Pedestrian fatally struck by sheriff’s office patrol vehicle in Perinton identified


PERINTON, N.Y. (WROC) — A 32-year-old Perinton man, who was killed after being struck Monroe County Sheriff’s Office patrol vehicle near Pittsford Palmyra Road and Moseley Road in Perinton early Friday morning, was identified by authorities Monday as Wesley Soper.

Officials also identified the deputy involved — Deputy Michael Houlihan. Police say he’s been a deputy sheriff for three years and three months, and is assigned to Road Patrol.

The incident occurred around 2:30 a.m. Officials say the deputy was observing a suspicious vehicle that was parked across Moseley Road when he hit Soper, a pedestrian. The deputy was not on call at the time.

Investigators say the deputy involved turned on his body-camera right before he began to provide life-saving measures to the man he struck. The victim ultimately succumbed to his injuries at Strong Hospital.

Police say the investigation continues, including identifying witnesses, looking for potential video footage of the incident, reviewing body worn camera video, reviewing police radio audio traffic, and a mechanical inspection of the striking patrol vehicle.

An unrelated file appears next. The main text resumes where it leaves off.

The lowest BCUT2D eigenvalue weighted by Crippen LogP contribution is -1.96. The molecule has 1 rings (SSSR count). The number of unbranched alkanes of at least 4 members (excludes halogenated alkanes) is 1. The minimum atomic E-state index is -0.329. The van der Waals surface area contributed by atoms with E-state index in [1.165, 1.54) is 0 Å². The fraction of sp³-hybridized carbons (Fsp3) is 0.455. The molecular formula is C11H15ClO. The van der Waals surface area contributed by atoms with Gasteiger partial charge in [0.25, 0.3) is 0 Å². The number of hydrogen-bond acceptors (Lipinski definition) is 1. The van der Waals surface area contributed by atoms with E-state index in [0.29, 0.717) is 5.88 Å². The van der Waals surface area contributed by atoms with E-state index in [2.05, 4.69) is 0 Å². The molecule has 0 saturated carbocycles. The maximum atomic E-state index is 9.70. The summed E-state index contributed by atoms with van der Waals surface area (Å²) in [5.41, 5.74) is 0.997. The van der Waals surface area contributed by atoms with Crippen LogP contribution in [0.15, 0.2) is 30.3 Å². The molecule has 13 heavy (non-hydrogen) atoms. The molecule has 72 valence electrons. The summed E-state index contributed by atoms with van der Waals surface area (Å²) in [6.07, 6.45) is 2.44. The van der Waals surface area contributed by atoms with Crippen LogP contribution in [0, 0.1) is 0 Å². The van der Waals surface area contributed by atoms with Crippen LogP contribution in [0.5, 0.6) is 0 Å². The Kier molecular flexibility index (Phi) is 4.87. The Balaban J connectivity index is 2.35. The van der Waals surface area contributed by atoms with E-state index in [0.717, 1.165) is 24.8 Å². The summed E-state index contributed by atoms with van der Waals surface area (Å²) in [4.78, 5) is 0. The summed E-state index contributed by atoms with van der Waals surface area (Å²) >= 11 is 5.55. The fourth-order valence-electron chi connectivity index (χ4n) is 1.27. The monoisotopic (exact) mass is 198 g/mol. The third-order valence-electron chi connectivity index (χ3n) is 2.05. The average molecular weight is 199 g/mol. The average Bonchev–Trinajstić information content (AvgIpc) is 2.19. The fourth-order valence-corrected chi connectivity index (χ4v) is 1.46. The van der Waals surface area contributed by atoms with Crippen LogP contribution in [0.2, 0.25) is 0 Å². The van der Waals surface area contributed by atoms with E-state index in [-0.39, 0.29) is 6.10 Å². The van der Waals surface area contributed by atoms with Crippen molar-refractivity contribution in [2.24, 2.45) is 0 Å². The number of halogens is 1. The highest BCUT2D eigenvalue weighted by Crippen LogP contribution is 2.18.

Authorities say the investigation found the patrol vehicle was traveling at 47 mph when it was headed westbound on Route 31, where the posted speed limit is 45 mph. Police say that information was gathered from the vehicle’s AVL (automatic vehicle locator), a system that tracks MCSO fleet vehicles based on GPS.

Police say the vehicle’s air bags did not deploy and the vehicle’s black box did not start a separate incident to record his speed.

The New York State Attorney General’s office is involved with the investigation, per state law.

Three days following the incident, the following statement was issued by the Attorney General’s Office:

“Pursuant to New York State Executive Law Section 70-b, OSI assesses every incident reported to it where a police officer or a peace officer, including a corrections officer, may have caused the death of a person, by an act or omission. Under the law, the officer may be on-duty or off-duty, and the decedent may be armed or unarmed. Also, the decedent may or may not be in custody or incarcerated. If OSI’s assessment indicates an officer caused the death, OSI proceeds to conduct a full investigation of the incident.”

Check back with News 8 WROC as we will continue to update this developing story.

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